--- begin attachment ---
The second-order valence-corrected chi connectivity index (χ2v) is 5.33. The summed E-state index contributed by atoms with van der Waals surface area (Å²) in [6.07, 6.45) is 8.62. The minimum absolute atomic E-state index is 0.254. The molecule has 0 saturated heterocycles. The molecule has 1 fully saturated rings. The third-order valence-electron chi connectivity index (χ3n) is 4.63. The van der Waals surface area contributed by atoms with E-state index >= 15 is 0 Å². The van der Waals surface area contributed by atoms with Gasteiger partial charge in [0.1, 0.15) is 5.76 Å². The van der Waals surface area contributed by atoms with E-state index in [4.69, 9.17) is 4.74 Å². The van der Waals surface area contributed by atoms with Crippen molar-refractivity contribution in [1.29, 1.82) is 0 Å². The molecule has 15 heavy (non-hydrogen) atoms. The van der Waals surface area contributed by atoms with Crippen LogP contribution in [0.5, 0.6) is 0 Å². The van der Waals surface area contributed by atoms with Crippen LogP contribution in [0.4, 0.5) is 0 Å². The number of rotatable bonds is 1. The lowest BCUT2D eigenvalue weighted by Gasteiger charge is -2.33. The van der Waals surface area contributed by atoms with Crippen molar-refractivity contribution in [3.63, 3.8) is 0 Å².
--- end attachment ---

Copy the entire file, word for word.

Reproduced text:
The second-order valence-corrected chi connectivity index (χ2v) is 5.33. The summed E-state index contributed by atoms with van der Waals surface area (Å²) in [6.07, 6.45) is 8.62. The minimum absolute atomic E-state index is 0.254. The molecule has 0 saturated heterocycles. The molecule has 1 fully saturated rings. The third-order valence-electron chi connectivity index (χ3n) is 4.63. The van der Waals surface area contributed by atoms with E-state index >= 15 is 0 Å². The van der Waals surface area contributed by atoms with Gasteiger partial charge in [0.1, 0.15) is 5.76 Å². The van der Waals surface area contributed by atoms with E-state index in [4.69, 9.17) is 4.74 Å². The van der Waals surface area contributed by atoms with Crippen molar-refractivity contribution in [1.29, 1.82) is 0 Å². The molecule has 15 heavy (non-hydrogen) atoms. The van der Waals surface area contributed by atoms with Crippen LogP contribution in [0.5, 0.6) is 0 Å². The van der Waals surface area contributed by atoms with Crippen LogP contribution in [0.4, 0.5) is 0 Å². The number of rotatable bonds is 1. The lowest BCUT2D eigenvalue weighted by Gasteiger charge is -2.33. The van der Waals surface area contributed by atoms with Crippen molar-refractivity contribution in [3.63, 3.8) is 0 Å².